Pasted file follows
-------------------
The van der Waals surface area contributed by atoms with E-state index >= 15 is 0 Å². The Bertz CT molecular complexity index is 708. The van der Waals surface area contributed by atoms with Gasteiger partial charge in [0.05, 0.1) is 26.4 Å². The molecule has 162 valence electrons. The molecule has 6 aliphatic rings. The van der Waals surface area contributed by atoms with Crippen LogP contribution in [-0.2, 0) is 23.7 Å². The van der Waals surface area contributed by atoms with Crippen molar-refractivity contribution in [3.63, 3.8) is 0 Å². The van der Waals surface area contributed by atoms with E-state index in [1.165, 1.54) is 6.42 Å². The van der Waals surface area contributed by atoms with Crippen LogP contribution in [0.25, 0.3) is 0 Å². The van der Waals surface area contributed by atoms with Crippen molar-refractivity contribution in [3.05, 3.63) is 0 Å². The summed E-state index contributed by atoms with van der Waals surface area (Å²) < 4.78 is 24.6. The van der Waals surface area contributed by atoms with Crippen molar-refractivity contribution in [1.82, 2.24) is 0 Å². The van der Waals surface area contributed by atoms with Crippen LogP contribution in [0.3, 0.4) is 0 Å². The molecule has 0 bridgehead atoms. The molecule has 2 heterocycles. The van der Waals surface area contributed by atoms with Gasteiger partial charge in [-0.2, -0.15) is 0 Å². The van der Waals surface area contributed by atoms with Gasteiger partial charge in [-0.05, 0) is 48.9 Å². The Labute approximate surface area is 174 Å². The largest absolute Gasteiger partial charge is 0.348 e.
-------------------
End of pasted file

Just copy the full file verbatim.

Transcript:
The van der Waals surface area contributed by atoms with E-state index >= 15 is 0 Å². The Bertz CT molecular complexity index is 708. The van der Waals surface area contributed by atoms with Gasteiger partial charge in [0.05, 0.1) is 26.4 Å². The molecule has 162 valence electrons. The molecule has 6 aliphatic rings. The van der Waals surface area contributed by atoms with Crippen LogP contribution in [-0.2, 0) is 23.7 Å². The van der Waals surface area contributed by atoms with Crippen molar-refractivity contribution in [3.63, 3.8) is 0 Å². The van der Waals surface area contributed by atoms with E-state index in [1.165, 1.54) is 6.42 Å². The van der Waals surface area contributed by atoms with Crippen LogP contribution in [0.25, 0.3) is 0 Å². The van der Waals surface area contributed by atoms with Crippen molar-refractivity contribution in [3.05, 3.63) is 0 Å². The summed E-state index contributed by atoms with van der Waals surface area (Å²) < 4.78 is 24.6. The van der Waals surface area contributed by atoms with Crippen molar-refractivity contribution in [1.82, 2.24) is 0 Å². The van der Waals surface area contributed by atoms with Crippen LogP contribution in [0.3, 0.4) is 0 Å². The molecule has 0 bridgehead atoms. The molecule has 2 heterocycles. The van der Waals surface area contributed by atoms with Gasteiger partial charge in [-0.2, -0.15) is 0 Å². The van der Waals surface area contributed by atoms with Gasteiger partial charge in [-0.05, 0) is 48.9 Å². The Labute approximate surface area is 174 Å². The largest absolute Gasteiger partial charge is 0.348 e.